Revd Canon Dr Scott Cowdell
Fifth Sunday after Epiphany, Year A — 9 February 2014
Isaiah 58:1-9a; Psalm 112; 1 Corinthians 2.1-13; Matthew 5.13-20
When I was growing up, what was called religion was about good behaviour and social control. As a result, religion also helped mark out the decent, respectable people, so that they could feel good about themselves, and so it was clear who didn't fit in. Religion has long functioned like this—a plank in our social arrangements. Of course, the great irony is that Jesus himself didn't fit in; he wasn't religious enough, and he had to be got rid of. As St Paul spells it out for us in today's epistle, "None of the rulers of this age understood this; for if they had, they would not have crucified the Lord of glory" (1 Cor. 2:8).
St Paul attacks the typically self-justifying spirit of religion and all the wise-sounding, windy verbiage that people come up with about it. Paul tells us that a lot of what passes for religious wisdom is actually immature and unspiritual. For Paul, religion isn't about being a superior person—indeed, it's quite the opposite. That low and despised criminal and spreader of sedition, Jesus Christ, was clearly an unworthy religious subject, and to associate with him was clearly most unwise. But this is precisely what Paul does, telling us of his decision "to know nothing among you except Jesus Christ and him crucified" (1 Cor. 2:21).
Paul rejects the normal business of religion as social glue and as a mark of respectability in favour of something with little obvious social function. It doesn't make normal sense to follow Jesus in his weakness and powerlessness, Paul explains, but then God turns the tables by raising Jesus from the dead and by pouring out the Holy Spirit on Jesus' ongoing movement, the Church. As a result, the weak and despised in the world come to see that God is with them, even if the smart money is still on worldly business as usual. This is not the ageless wisdom of the sages, this Gospel that Paul proclaims. But it is the very project that God undertakes, contrary to our unreconstructed wisdom and to our conventional religious expectations.
Our Old Testament reading from Isaiah today is also about bad religion, showing us how self-proclaimed Godly people can get it quite wrong. Isaiah is called by God to trumpet out God's assessment of religion as it was being lived in those days: smug, self-congratulatory, piously inward, but ultimately not in tune with God's own heart and with God's own interests. God is in the business of building community and liberating human beings from their burdens, so that a bunch of self-satisfied, inward-looking ,religious people risk missing the point entirely.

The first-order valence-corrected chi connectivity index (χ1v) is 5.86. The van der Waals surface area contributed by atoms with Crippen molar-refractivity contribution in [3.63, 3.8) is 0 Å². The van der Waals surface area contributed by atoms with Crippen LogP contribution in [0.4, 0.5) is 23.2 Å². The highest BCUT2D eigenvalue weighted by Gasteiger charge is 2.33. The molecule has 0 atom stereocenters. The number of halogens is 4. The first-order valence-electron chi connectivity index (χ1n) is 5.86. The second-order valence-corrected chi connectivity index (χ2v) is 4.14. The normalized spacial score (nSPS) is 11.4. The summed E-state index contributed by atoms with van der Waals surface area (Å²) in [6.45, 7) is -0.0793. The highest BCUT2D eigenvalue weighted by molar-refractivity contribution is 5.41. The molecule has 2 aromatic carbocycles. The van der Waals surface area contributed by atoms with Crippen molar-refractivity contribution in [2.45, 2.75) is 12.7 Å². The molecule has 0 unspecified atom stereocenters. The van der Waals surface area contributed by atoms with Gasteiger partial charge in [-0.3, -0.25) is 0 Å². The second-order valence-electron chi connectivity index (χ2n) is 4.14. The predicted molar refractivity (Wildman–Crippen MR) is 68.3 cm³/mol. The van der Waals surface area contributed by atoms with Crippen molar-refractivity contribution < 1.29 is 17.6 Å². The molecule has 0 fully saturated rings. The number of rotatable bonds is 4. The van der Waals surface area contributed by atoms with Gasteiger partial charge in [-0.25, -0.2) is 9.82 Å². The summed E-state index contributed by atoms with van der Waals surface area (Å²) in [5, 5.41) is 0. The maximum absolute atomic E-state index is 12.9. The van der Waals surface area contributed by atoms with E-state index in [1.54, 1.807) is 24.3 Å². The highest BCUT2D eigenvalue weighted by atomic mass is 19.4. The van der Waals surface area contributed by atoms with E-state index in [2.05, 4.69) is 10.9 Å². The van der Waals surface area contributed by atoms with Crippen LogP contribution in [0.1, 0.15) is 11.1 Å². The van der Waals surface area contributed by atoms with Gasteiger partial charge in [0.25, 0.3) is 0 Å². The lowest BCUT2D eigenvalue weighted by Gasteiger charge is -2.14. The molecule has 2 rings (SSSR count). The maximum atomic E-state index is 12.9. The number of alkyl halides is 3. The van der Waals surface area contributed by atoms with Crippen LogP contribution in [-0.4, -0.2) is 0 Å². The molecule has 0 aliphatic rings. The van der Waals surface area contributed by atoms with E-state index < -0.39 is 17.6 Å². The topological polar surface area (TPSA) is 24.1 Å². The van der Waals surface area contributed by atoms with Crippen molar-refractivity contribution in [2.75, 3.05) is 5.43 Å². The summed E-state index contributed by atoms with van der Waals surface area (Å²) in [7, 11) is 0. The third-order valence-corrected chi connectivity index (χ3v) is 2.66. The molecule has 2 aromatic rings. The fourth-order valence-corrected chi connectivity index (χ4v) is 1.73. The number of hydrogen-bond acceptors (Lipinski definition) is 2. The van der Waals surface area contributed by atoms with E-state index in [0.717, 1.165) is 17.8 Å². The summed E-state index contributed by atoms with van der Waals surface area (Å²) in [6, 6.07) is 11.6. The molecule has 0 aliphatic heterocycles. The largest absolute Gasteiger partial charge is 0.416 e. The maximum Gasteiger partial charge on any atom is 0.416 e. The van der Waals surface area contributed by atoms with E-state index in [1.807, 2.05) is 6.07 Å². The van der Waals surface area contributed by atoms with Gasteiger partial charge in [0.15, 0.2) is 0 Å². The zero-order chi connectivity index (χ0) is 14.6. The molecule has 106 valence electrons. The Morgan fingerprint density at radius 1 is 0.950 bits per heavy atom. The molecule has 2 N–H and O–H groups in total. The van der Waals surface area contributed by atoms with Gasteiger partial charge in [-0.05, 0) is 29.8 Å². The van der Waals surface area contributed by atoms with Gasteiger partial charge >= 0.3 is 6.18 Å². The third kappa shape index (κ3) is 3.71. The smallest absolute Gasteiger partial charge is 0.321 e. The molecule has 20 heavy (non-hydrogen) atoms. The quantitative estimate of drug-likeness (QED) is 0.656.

The God of Israel wants the people of Israel to look after each other, to seek justice and equity, to be humble rather than self- congratulatory and un-self-aware. If they want God's blessings, then it's this new attitude that will unlock those blessings—and if those blessings include prosperity, as our psalm says that they do, then it will be the prosperity that comes with sharing and being generous, rather than a private blessing from God as our reward for being good religious people.
God's blessings, according to our psalm today, do sound a bit like a reward for services rendered, directed to God's special friends. But notice that these blessed ones, with their riches and plenty, are blessed so they in turn can be generous to others: that way the prosperity is shared and the divine goodwill flows in all directions, not just towards the favoured few. In other words, God's blessings are not to be hoarded or boasted about. Their goal is for building up the community, rather than for any individual or class of individuals to aggrandise themselves.
Today's Gospel explains how this new attitude takes root. The Church is called to be salt and light in the world—two things that every household needed in those days: salt to preserve food so it wouldn't spoil, and light to make life together in the household possible and enjoyable. What good is the Church if we forget our calling and lose our saltiness, our luminosity?
Today's gospel goes on to show us how we can get this wrong and lose the plot. This witness to which God calls us requires that you and to undergo a profound transformation in our thinking. We have to be people who see things differently and hence who come to live differently. It's not enough to keep the external rules and to content ourselves that the status quo is being preserved. Jesus in his sermon on the mount points beyond conventional morality and conventional piety to a complete change of heart about who we are and who God is, so that we become people who can fulfil God's expectations from the inside.
If we want to declare ourselves righteous, however, like the scribes and the Pharisees, then today's gospel tells us that we're in for a shock. For us, there has to be an altogether deeper and more searching encounter with God, exposing our pride and self deception, so that we start to become new people with new insides, with new dreams, and of course with new capabilities for doing good, beyond anything that external religion and bourgeois morality can access.
So, friends, the gospel of Jesus Christ carries us beyond the reach of conventional human religiousness and beneath its surface, so that in the company of the shamed and crucified Jesus, beyond the pale of respectability and worldly wisdom, we discover a power from God that lifts our sights and that changes our life from the inside. Today in the Eucharist we pray that by sharing Christ's gift of himself as bread and wine, we may be transformed from the inside to become like Jesus in his death and in his resurrection. Please God, let us be a Church that goes beyond safe, predictable, conventional thinking, and let us not be content until we have become your blessing of salt and light for the world.